And then I did a 14 week pediatrics rotation. That I completely hated. It didn’t help that I was pregnant, contracting like a man woman and chasing around small children, which is not an ideal situation (please know that I know that there are worse things. All I’m saying is that the pregnancy made the clinical harder.). And it didn’t help that I had 2 different clinical instructors who made the affiliation a major challenge by perpetually contradicting one another. I was miserable. I didn’t want to leave in the morning to go to clinic, I wanted to go home early every day.
And so when I got an email from that professor offering me a part time position in her peds clinic, I paused.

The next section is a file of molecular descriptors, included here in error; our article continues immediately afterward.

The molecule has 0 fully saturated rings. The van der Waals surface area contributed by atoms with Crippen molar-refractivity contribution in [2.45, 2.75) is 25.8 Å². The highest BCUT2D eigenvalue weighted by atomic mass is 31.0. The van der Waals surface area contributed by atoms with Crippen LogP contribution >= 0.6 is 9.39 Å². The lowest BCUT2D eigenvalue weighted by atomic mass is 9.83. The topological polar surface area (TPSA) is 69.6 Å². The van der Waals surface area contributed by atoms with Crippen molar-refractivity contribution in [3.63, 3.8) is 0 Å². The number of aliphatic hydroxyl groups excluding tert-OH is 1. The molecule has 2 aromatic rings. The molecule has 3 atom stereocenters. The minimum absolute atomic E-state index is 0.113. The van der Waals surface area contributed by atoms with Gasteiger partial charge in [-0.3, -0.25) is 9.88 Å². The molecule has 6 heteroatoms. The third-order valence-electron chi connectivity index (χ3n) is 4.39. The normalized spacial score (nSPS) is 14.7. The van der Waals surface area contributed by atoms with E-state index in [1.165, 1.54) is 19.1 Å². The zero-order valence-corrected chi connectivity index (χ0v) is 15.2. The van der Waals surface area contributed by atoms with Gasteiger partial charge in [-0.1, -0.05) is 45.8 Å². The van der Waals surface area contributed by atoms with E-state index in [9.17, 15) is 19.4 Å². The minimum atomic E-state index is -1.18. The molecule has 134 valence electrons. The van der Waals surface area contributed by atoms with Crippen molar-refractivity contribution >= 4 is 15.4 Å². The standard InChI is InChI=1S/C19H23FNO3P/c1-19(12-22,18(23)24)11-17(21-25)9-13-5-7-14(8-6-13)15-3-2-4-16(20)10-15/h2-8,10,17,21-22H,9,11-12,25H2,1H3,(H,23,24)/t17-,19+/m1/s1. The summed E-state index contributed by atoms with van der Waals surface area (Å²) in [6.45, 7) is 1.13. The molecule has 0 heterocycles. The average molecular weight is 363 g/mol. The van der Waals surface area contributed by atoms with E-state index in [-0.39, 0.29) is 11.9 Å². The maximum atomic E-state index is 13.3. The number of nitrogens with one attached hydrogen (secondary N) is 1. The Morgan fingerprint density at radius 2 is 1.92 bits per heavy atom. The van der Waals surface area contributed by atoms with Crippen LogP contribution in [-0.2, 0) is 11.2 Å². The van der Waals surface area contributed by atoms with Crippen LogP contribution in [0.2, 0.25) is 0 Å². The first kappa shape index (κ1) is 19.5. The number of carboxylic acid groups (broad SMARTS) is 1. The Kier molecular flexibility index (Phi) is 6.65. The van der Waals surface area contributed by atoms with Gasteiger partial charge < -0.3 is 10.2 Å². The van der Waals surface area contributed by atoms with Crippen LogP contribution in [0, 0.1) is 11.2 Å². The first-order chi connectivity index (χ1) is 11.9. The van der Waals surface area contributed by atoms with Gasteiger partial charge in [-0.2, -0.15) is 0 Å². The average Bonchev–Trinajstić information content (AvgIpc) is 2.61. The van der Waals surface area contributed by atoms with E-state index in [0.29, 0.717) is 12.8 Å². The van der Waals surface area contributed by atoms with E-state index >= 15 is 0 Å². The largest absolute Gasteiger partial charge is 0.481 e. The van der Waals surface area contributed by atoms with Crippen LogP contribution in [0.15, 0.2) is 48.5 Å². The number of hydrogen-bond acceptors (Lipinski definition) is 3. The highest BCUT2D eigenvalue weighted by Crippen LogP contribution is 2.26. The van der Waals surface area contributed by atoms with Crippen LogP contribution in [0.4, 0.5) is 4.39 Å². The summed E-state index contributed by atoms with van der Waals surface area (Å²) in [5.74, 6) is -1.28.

Let me just say that I was totally beside myself with surprise and well, pride, for getting asked to join her clinic. It is a small, but renowned place, and my instructor had 95 students from my year alone to choose from, among many other qualified professionals. Yes, I’m bragging. I hate myself for it a little bit, but I’m doing it anyway. This is pretty much the coolest professional thing that ever has and probably ever will happen to me.
I didn’t initially know how to proceed because it was such an incredible opportunity (especially since the type of pediatrics work is not just mainstream clinical peds, it’s a cool combo setting that I’m not going to go into details on because it’ll make things very googleable and I’m not ready for that), but my feelings on pediatrics had been tainted by my past experience, so I was struggling with what to do.